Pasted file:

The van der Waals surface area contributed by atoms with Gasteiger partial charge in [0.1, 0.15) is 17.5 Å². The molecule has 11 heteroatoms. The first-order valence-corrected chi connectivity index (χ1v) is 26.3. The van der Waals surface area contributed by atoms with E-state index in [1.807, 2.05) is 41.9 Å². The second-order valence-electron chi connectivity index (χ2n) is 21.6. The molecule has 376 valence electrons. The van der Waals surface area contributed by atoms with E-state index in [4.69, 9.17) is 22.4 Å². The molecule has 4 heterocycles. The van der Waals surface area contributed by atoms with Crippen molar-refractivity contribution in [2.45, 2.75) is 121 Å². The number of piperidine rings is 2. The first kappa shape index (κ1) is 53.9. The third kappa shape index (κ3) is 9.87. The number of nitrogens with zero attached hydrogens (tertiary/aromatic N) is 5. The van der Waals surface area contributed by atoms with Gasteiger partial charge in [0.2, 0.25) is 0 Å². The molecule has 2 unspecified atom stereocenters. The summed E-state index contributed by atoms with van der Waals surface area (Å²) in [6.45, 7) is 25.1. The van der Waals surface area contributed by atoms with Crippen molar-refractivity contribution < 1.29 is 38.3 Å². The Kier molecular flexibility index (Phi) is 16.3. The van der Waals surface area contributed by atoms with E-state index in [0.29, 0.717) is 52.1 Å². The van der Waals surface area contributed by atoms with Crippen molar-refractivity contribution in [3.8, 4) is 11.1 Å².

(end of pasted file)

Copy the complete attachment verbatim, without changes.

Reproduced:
The van der Waals surface area contributed by atoms with Gasteiger partial charge in [0.1, 0.15) is 17.5 Å². The molecule has 11 heteroatoms. The first-order valence-corrected chi connectivity index (χ1v) is 26.3. The van der Waals surface area contributed by atoms with E-state index in [1.807, 2.05) is 41.9 Å². The second-order valence-electron chi connectivity index (χ2n) is 21.6. The molecule has 376 valence electrons. The van der Waals surface area contributed by atoms with E-state index in [4.69, 9.17) is 22.4 Å². The molecule has 4 heterocycles. The van der Waals surface area contributed by atoms with Crippen molar-refractivity contribution in [2.45, 2.75) is 121 Å². The number of piperidine rings is 2. The first kappa shape index (κ1) is 53.9. The third kappa shape index (κ3) is 9.87. The number of nitrogens with zero attached hydrogens (tertiary/aromatic N) is 5. The van der Waals surface area contributed by atoms with Gasteiger partial charge in [0.2, 0.25) is 0 Å². The molecule has 2 unspecified atom stereocenters. The summed E-state index contributed by atoms with van der Waals surface area (Å²) in [6.45, 7) is 25.1. The van der Waals surface area contributed by atoms with Crippen molar-refractivity contribution < 1.29 is 38.3 Å². The Kier molecular flexibility index (Phi) is 16.3. The van der Waals surface area contributed by atoms with E-state index in [0.29, 0.717) is 52.1 Å². The van der Waals surface area contributed by atoms with Crippen molar-refractivity contribution in [3.8, 4) is 11.1 Å².